Sarah Palin Shows the Hiccups in Social Media

When blogging came into its own, I found it quite exciting to have a platform to share conversations on religion and politics with the world. In my real world life I found too few interested or comfortable with that sort of conversation, the topics being either too controversial or wrangling for most peoples taste. (At least among those here in a Midwestern, and certainly Church circles). Social media developed a place where those who liked to talk and debate for sake of thinking things out were welcomed,… and yet, as the saying goes, “Something’s rotten in Denmark”.

As Twitter came along, I adopted that, as well. The internet has become an intellectual stew for creating new recipes of thinking, and connections across the world have become congealed. News flies fast, and rumors with their lightweight coverings, faster. It changes how politics on the grand stage is done, now, too.

But here is where the hiccups show up in the way the system of communication is utilized; and I think it is because in politics the personal mores have most easily broken down. The goal is everything, the means nothing in that world, for many.

The latest manifestation of this, and what inspired this little diatribe is the rumor of a Palin divorce which spread through Twitter finding source in an obscure Alaskan bloggers pen. This, according to Mashable. Which also, by the way, shows the clumsy way that social media is used to create and diffuse rumors and news. I suppose the idea is to fight fire with fire, but it also exposes how the manner of democratizing the ability to publicize also has degenerated its accountability to a moral standard of delivering things with truthfulness and responsibility to facts. I never thought I’d say that. Perhaps it is the lightning quick run of Twitter which has broken through the accountability barriers of blogging.

I think we are going to have to reassess some of our views of how social media is used and what it is good for, because right now the rot is threatening to undermine what has been a grand experiment in expanding our freedom of expression.

Another lesson in contrasting true freedom with license, and how human nature will revisit these definitions time and time again.

Is There Righteous Anger?

Is there? and if there is, where is it, and how ought it appear?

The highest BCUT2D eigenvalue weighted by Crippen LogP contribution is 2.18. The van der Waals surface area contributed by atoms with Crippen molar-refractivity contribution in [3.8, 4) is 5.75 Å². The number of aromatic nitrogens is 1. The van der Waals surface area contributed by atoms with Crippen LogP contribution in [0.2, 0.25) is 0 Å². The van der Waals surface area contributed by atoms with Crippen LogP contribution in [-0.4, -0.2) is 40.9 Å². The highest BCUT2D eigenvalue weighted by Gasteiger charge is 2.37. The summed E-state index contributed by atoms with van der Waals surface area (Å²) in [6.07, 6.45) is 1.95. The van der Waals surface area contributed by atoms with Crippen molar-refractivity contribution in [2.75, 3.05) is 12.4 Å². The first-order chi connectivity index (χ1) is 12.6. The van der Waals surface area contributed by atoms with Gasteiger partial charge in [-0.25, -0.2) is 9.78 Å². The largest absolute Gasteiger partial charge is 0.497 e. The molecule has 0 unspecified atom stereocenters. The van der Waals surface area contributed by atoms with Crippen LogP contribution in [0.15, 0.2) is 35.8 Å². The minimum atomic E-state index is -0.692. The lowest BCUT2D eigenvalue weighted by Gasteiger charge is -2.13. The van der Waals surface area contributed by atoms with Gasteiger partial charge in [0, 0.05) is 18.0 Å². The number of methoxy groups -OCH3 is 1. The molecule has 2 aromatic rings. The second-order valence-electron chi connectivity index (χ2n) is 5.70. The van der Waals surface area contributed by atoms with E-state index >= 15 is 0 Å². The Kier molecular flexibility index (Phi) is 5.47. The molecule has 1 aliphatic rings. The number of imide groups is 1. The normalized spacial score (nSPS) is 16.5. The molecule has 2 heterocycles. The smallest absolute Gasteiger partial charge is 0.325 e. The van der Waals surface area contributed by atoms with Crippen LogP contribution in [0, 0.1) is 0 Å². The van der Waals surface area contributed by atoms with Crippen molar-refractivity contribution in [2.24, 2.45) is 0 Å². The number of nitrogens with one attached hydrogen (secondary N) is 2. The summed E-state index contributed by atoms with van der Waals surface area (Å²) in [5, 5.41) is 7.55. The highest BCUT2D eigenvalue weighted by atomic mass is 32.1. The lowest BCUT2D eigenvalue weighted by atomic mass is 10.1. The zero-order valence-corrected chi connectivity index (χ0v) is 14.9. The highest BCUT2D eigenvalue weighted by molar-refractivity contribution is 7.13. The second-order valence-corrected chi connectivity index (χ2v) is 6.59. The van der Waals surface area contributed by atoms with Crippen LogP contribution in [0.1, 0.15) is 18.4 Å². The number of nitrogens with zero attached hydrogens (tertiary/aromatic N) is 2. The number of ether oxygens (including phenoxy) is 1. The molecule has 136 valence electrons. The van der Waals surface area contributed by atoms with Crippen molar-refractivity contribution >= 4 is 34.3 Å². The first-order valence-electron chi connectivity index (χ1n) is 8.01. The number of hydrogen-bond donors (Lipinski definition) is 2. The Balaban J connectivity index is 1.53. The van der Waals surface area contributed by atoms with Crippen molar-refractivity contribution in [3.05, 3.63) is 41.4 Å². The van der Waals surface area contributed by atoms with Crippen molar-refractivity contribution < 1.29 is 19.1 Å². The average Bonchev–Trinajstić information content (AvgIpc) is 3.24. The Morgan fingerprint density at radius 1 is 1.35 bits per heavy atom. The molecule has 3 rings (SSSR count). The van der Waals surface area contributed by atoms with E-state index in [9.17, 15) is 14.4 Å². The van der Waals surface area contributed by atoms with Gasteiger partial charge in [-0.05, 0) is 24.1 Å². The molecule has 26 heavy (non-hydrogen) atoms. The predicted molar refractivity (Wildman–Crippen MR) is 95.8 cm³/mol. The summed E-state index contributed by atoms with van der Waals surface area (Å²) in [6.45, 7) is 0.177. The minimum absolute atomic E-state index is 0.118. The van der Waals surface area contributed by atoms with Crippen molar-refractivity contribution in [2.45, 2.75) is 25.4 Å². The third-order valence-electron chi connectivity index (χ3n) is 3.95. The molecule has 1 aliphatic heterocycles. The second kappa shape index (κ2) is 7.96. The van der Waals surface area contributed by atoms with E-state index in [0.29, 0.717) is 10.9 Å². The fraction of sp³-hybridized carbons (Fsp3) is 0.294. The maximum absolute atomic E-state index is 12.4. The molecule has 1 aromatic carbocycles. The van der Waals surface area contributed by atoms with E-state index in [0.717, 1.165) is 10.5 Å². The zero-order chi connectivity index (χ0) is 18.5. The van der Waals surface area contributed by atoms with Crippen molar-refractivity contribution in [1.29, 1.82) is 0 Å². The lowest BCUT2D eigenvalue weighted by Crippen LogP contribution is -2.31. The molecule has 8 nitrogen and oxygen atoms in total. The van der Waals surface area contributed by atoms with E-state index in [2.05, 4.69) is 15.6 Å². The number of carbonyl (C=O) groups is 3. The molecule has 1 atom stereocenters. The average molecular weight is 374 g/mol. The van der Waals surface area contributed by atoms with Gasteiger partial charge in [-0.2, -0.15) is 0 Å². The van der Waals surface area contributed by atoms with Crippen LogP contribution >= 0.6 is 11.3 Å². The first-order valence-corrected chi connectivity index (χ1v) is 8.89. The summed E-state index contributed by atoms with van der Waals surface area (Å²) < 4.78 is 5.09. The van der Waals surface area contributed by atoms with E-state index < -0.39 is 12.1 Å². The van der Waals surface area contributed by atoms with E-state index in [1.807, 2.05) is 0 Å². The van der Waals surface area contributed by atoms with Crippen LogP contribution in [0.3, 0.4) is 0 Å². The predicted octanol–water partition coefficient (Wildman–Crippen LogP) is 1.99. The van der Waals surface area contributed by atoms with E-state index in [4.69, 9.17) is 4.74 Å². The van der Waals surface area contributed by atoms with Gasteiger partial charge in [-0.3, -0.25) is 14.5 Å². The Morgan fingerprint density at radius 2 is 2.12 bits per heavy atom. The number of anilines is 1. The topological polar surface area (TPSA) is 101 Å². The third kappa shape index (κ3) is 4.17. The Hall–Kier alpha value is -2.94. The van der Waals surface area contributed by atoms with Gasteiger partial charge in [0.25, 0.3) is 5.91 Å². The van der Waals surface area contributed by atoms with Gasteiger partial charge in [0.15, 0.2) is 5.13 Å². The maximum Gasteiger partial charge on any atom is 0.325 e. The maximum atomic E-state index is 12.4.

There is much that parades as righteous anger that is nothing more than an excuse to perpetrate evil. Do you want a test you can use for righteous anger? Here is a verse from the Bible to consider:

Song of Solomon 8
6 …for love is as strong as death,
its jealousy unyielding as the grave.
It burns like blazing fire,
like a mighty flame.

7 Many waters cannot quench love;
rivers cannot wash it away.
If one were to give
all the wealth of his house for love,
it would be utterly scorned.

Isn’t the Song of Solomon a love song? what can that have to do with righteous anger?

Everything, friend. Everything.

The test of whether you are facing an anger of righteousness, an anger that has a mandate to raise up and act, is whether it finds itself rooted in love for another, for one’s fellow man. Not over them, but for them, a love which acts in the best interest of the person.

All human rights activities are, or ought to be, sourced from within a true love for humanity, for it’s well-being and dignity. I believe all God’s righteous anger is from this love, all righteous anger within brave men and women arises from this same love that becomes incensed at the wrong done to the weak, the innocent, the powerless.

So, I say this:
Who is righteous in their anger in this scenario-

Ramzan Kadyrov said the women, whose bodies were found dumped by the roadside, had “loose morals” and were rightfully shot by male relatives in honor killings.
…. Kadyrov’s bluster shows how confident he is of his position. “No one can tell us not to be Muslims,” he said outside the mosque. “If anyone says I cannot be a Muslim, he is my enemy.”

Few dare to challenge Kadyrov’s rule in this southern Russian region of more than a million people, which is only now emerging from the devastation of two wars in the past 15 years. The fighting between Islamic separatists and Russian troops, compounded by atrocities on both sides, claimed tens of thousands of lives and terrorized civilians.

Kadyrov describes women as the property of their husbands and says their main role is to bear children. He encourages men to take more than one wife, even though polygamy is illegal in Russia. Women and girls are now required to wear headscarves in all schools, universities and government offices.

Honor killings… are they at all honorable? Are they at all righteous?
Is defense of one’s religion, or one’s promotion of issues, or anything that raises the fist of oppression against one’s fellow man… in this case women made helpless within their system, is this righteous anger?

Do we slam with the fist? Is this the way righteousness is done?

And now, “Prize-winning Russian human rights activist Natalya Estemirova was on Wednesday found dead in Ingushetia after being abducted earlier in the neighbouring region of Chechnya, news agencies reported.

Her corpse, which showed signs of a violent death, was found at 5:20 pm (1320 GMT) near Ingushetia’s main city Nazran, ITAR-TASS news agency said, citing the regional interior ministry.

The Interfax news agency quoted security sources as saying she had been murdered.

Her organisation, Memorial, had said that Estemirova was kidnapped earlieron Wednesday in the Chechen capital Grozny. ”